You might want to ask the butcher to cut the lamb ribs into two chunks each, for ease of serving later.

Oven-braised Lamb Ribs

serves 2 - 4

1 - 2 slabs lamb ribs, skin on
Fresh herbs - wild garlic, ramps, rosemary, thyme (your choice)
2-4 dried bay leaves
Salt and pepper
1/2 tablespoon olive oil

Preheat the oven to 165°C/300°F with a rack set in the middle. On a large baking sheet (with sides, in case of leaks) lay out enough aluminum foil to enclose the lamb ribs and seal all the edges into a large packet. If you are doing two slabs of ribs, it might be easier to package them separately, depending on your equipment.

Place half of the fresh herbs and a couple of the bay leaves on the foil.

Pat the lamb dry if necessary, and brush lightly with olive oil. You don't need much, because the lamb is a bit fatty and will release quite a bit of fat itself as it cooks. Season each side with salt and pepper (I use ground white pepper) and lay them on top of the herbs laid upon the foil. Add the rest of the herbs to the top of the lamb, and seal the packets - crimping the foil edges as neatly as you can to seal the packet tightly.

Transfer the lamb packets on their baking sheet into the oven, and let cook undisturbed for three hours. You will start to smell the lamb after the first hour, which is your cue to add a tray of veggies to the oven, if that's your plan. Mashed potatoes also go very nicely with lamb ribs.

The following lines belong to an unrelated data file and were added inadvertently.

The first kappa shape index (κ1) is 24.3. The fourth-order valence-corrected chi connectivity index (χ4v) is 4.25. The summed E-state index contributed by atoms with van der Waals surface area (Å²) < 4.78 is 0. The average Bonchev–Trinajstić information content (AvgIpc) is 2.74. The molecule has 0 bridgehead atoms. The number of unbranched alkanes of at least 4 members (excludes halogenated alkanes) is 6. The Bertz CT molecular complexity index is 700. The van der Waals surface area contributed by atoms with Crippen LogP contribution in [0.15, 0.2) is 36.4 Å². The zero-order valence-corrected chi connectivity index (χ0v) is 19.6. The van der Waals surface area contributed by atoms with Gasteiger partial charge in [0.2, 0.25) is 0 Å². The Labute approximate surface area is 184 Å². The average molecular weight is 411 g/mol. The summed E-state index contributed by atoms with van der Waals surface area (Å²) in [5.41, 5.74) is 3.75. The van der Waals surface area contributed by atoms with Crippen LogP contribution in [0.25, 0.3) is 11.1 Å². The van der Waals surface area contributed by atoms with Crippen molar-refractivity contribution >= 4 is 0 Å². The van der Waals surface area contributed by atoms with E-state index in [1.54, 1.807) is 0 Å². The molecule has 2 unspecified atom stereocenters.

When the three hours are up, pour yourself a nice glass of wine. Then, take the tray from the oven, and carefully slit the foil open (carefully! The steam that will be released is extremely hot and will burn you if you don't take steps to protect yourself. Use an oven glove, or position your hand away from where the steam will come out).

Push aside the spent herbs, and lift the meat out of the pooled juices. The meat is so rich, you'll want to give it a moment to drain a bit of the fat away before serving, so pile it onto a warmed plate to rest for a couple of minutes while you sip your wine and possibly organize the rest of the meal. Careful, though, the meat will be practically fall off the bones. Divide the lamb chunks between plates, and you're ready to go.